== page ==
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On 1 August, US Secretary of State Rex Tillerson said that the US and Russia were working to prevent another war in Syria, that Syrian President Bashar al-Assad should not have a role in a future Syria, and that co-operation with Russia is conditional on Iran’s Islamic Revolution Guards Corps (IRGC) and other militias leaving Syria.
Outlook and implications
Civil War; Terrorism
Sectors or assets
Energy; Infrastructure; Cargo
This follows statements from Tillerson reaffirming former President Barack Obama’s view that the fight in Syria is against the Islamic State, and by implication not against the Syrian government.
Saul Loeb/AFP/Getty Images
US officials told the Washington Post in July that US President Donald Trump had ended the CIA-funded programme to train and equip Syrian opposition groups fighting the government of Bashar al-Assad in northern Syria, initiated by President Obama in 2012. The change in strategy indicates that the US is seeking to extract itself from the Syrian civil war after the Islamic State loses the ability to capture and hold territory in Syria, probably by 2018 (see Syria: 26 May 2017: Astana agreement plan facilitates Syrian government push to secure Iraqi border crossings, a key Iranian objective). IHS Markit has previously assessed that any further US action taken to weaken the Syrian government’s already severely overstretched forces will inadvertently benefit the Islamic State and other jihadist groups (see Syria: 17 April 2017: Further US operations to weaken Syrian government would extend life of Islamic State's "caliphate").
The US had reportedly also told its proxies in southern Syria that they must focus exclusively on fighting the Islamic State and refrain from fighting Syrian government forces. On 27 July, rebel group Liwa Shuhada al-Qariyatayn released a statement announcing it had cut its relationship with the US and would continue fighting against President Assad, to which the US responded that it would seek to recover the equipment it had supplied to them. Liwa Shuhada al-Qariyatayn forces are concentrated in southern Syria near the Iraqi-Jordanian-Syrian border.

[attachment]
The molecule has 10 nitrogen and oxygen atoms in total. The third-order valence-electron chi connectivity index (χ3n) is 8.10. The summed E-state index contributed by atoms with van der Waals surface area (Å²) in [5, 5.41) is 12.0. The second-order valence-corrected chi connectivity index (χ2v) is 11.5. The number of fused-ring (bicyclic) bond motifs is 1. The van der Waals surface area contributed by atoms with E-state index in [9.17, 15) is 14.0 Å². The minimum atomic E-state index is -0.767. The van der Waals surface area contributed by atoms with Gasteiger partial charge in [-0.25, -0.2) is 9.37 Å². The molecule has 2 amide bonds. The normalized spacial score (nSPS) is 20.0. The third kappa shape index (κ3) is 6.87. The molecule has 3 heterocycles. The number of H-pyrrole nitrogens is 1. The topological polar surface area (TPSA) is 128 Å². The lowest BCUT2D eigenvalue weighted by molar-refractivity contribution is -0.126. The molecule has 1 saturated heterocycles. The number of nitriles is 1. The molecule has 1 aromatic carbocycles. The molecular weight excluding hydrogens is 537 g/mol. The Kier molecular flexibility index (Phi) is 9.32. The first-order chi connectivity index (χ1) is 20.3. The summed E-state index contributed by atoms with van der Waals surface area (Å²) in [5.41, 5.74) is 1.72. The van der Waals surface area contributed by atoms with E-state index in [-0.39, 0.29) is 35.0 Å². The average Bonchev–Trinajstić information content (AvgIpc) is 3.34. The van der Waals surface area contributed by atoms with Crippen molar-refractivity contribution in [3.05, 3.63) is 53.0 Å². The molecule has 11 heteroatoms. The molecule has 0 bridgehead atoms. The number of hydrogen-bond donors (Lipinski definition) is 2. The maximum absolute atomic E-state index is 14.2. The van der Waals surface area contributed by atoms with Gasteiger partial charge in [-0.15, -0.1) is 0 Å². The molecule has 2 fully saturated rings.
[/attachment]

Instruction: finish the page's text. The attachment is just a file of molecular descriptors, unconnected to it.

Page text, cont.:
The US appears content to allow Iran, Russia, and Turkey to take over managing the situation in Syria, via the Astana negotiation process, which replaced the Geneva negotiation process in December 2016 (see Syria: 3 January 2017: Kurds among likely losers in event of Syrian deal between Iran, Russia, and Turkey). The US and Russia have committed to taking into account Israel’s security concerns, chiefly, reducing the presence of Iran and non-state armed groups it sponsors in Syria, although Israel asserts that measures taken to assure this outcome do not go far enough, and are likely to still allow Iran continued presence in Syria after the civil war ends. US support for the Kurds, specifically the Kurdish-dominated Syrian Democratic Forces (SDF) in northern Syria is nevertheless unlikely to be withdrawn after the Islamic State is defeated. Continued US support for the SDF will probably be required to deter the Syrian government from seeking to re-establish control over majority-Kurdish areas by force after it consolidates its position elsewhere. The US will probably work with Russia to ensure the Syrian government agrees to some decentralisation and acceptance of local governance for the Kurds in northeast Syria.
Transnational jihadist faction Hayat Tahrir al-Sham (HTS, formerly Al-Qaeda’s Syrian affiliate Jabhat al-Nusra) has consolidated its control over Idlib Province along the Turkish border, at the expense of Turkish Sunni Syrian proxy group, Ahrar al-Sham. This will probably eventually prompt Syrian government operations in this area on the basis that HTS has rejected the de-escalation process. It will also allow Turkey to continue its military operations in northeast Syria, including Idlib Province, with the aim of fighting jihadists as needed. Turkey’s priority nevertheless remains containing Syrian Kurds and preventing them from supporting an insurgency in southeast Turkey.